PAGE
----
Men with low testosterone face higher diabetes risk

Fri, 04 May 2012
A study by scientists at Edinburgh University has found that men who have low levels of testosterone could have a greater likelihood of developing type 2 diabetes.

The laboratory research showed that low levels of testosterone were associated with a resistance to insulin, which helps to control blood sugar levels in the body. Mice that had impaired testosterone in their fat tissue were shown to be at a greater chance of being insulin-resistant.

Low levels of testosterone, a steroid hormone that is present throughout the body, is linked with obesity, a risk factor for people developing type 2 diabetes, but the study also reported that there was an increased chance of diabetes regardless of body weight. It is hoped the findings will offer evidence of why older men are at more risk of developing diabetes as testosterone levels are known to drop for men as they get older.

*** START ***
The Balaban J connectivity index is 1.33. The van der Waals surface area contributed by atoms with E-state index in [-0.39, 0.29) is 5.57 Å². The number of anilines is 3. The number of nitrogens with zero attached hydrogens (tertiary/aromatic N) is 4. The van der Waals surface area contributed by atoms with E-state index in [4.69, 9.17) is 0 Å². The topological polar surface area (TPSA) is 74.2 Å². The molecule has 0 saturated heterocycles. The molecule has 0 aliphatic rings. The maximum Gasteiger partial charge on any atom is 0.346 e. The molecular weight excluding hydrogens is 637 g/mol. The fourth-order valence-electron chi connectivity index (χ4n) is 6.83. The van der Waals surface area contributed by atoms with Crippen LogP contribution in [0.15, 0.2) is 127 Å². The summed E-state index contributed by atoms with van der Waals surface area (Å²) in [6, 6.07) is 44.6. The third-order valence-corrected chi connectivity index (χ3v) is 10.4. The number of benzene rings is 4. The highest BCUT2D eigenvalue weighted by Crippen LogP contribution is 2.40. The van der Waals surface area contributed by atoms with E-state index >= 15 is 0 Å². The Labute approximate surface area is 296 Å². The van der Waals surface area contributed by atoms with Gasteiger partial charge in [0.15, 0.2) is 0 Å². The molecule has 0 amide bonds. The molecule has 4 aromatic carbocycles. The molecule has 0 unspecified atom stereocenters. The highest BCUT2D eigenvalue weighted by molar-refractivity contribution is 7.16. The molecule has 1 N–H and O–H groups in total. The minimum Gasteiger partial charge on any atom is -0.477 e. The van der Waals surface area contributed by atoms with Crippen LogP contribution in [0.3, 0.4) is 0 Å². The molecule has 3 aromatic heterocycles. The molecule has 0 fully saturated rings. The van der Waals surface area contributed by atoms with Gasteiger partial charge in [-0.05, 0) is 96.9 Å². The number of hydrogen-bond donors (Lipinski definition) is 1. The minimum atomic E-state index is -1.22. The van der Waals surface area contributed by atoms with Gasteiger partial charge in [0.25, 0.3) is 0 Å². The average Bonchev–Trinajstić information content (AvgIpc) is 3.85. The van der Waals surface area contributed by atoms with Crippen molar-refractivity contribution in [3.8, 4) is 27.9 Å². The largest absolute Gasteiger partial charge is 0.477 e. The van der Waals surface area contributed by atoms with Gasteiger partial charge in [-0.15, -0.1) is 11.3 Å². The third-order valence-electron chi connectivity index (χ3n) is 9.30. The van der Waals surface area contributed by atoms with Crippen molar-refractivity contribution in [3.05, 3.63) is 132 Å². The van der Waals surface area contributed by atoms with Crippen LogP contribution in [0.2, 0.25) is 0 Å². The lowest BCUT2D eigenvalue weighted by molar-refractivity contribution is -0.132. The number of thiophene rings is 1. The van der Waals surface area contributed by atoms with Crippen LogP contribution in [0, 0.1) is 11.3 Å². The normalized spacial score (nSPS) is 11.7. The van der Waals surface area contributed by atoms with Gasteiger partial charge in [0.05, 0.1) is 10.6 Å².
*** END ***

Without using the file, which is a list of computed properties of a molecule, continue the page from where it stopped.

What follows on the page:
Researcher Kerry McInnes commented "We know that men with low testosterone levels are more likely to become obese and as a result, develop diabetes. This study shows that low testosterone is a risk factor for diabetes no matter how much a person weighs. As men age their testosterone levels lower."

She added "This, along with increasing obesity, will increase the incidence of diabetes."
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